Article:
* Moyes and the team bottle it against the top clubs
* Moyes can’t make effective substitutions
Haven’t enjoyed a Man Utd game so much for a long time. COYB!
5 Posted 21/02/2010 at 12:20:34
Great substitutions. (But why do Moyes have to make them so late?)
Finally we seem to know how to hang on to a lead and kill a match.
But what is the point of taking the shirt off? It’s an automatic yellow, witch eventually lead to suspensions. There is no reason doing this, and Moyes must have told them this a couple of times by now, as it is not the first time this happens.
As I said before. If it’s not funny, then why do it? Taking the shirt off, should only be allowed when there is some humour around it.
6 Posted 21/02/2010 at 14:18:44
Dan Gosling... now here is a conundrum. What is his future position? I don’t think he’s a right back for a start. Right midfield? Maybe, but I don’t think he’s been brilliant there. Perhaps the advanced midfielder in the Cahill role? He has an eye for goal (as witnessed before) and straight from the word go he was timing some lovely runs into the box to support Saha.
7 Posted 21/02/2010 at 15:27:30
8 Posted 21/02/2010 at 17:36:50
Don’t think Fergie expected that, and Neville & Evra suffered as a result.
9 Posted 21/02/2010 at 18:31:01
10 Posted 21/02/2010 at 21:04:32
The better team won yesterday. No fluke or accident. Now, no let-up the rest of the way and up the table we go.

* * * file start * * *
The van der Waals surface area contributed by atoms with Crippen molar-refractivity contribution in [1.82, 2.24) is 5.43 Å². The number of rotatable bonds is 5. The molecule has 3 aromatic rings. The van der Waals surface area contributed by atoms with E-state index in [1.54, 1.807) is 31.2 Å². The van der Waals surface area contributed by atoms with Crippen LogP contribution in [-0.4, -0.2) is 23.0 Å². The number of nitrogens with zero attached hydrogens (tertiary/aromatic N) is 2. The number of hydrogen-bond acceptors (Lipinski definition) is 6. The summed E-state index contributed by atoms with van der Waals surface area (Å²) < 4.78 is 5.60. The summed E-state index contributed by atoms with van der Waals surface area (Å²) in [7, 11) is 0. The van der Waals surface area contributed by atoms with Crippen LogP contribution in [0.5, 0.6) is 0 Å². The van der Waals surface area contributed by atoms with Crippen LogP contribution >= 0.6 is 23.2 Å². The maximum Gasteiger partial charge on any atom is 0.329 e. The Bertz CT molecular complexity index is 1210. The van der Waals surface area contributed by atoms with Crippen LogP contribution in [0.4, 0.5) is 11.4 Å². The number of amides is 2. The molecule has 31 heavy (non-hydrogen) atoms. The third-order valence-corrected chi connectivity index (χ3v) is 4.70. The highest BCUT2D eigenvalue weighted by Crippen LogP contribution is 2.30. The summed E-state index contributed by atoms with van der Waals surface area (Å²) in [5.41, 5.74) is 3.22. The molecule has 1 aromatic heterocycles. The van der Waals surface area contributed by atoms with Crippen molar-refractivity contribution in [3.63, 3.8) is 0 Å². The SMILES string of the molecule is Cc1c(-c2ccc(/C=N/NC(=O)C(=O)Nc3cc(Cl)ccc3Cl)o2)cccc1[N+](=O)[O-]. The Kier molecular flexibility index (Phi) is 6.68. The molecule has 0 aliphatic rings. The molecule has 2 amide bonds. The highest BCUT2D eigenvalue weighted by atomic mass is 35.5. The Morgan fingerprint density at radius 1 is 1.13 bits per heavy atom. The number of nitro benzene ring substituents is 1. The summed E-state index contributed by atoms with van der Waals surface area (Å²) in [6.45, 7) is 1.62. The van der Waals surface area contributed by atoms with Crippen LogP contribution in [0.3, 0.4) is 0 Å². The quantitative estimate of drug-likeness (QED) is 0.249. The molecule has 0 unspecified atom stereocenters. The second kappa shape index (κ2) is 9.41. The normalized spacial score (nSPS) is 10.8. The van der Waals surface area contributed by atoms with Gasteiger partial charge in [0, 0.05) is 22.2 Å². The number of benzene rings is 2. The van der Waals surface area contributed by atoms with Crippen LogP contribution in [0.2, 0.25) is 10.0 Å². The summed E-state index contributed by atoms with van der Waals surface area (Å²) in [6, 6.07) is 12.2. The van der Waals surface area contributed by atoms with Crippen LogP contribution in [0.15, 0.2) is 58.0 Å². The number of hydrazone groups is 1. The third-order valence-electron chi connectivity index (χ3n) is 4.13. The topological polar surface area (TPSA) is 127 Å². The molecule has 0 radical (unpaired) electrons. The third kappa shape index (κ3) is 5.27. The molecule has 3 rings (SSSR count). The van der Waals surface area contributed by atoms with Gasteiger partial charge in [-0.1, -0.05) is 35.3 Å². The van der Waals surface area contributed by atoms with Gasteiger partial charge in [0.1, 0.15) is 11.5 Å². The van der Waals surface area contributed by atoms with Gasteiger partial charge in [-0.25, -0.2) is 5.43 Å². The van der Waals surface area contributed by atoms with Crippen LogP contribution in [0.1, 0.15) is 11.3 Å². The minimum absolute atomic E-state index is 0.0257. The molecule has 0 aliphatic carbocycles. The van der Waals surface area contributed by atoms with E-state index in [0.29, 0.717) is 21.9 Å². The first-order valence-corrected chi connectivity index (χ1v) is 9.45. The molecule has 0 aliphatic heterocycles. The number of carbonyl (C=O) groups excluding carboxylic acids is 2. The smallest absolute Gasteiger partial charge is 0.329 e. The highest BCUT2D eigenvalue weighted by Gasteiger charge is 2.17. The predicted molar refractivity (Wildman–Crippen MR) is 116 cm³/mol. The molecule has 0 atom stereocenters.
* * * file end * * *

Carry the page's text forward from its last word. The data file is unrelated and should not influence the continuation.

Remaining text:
America’s turning Blue.
11 Posted 21/02/2010 at 22:53:03
I’ll be honest — when I saw them line up that way and Donovan slice that early cross behind with his left foot, I did wonder aloud what Moyes was up to. It became clear, though, that he wanted to deploy Landon’s pace against the ageing Neville and as a counter to the speed of Valencia.
With both players’ ability to cut in, it worked out pretty well as a strategy, particularly with that wonderful equaliser, so kudos to Davey!
12 Posted 21/02/2010 at 23:04:12
Why do they do this nonsense? Their ’story’ has nothing to do with the reality of 90 (+4 !!)minutes, as we know. The lunch time o’boozer journalists also have the ’£30k kid - SAF must have him at any cost’ story on the go. Just part of that?
13 Posted 21/02/2010 at 23:20:01
14 Posted 21/02/2010 at 23:42:10
Howard - 6; still not commanding enough of his 6 yard box as I’d like, couldn’t do anything for the goal
Neville - 7; better game for the skipper than recently, just wish he could cross like his bro
Heitinga - 7; decent game for the Dutch maestro
Distin - 7; unlucky with their goal, pretty solid otherwise
Baines - 7; player most at fault for their goal, but was excellent in attack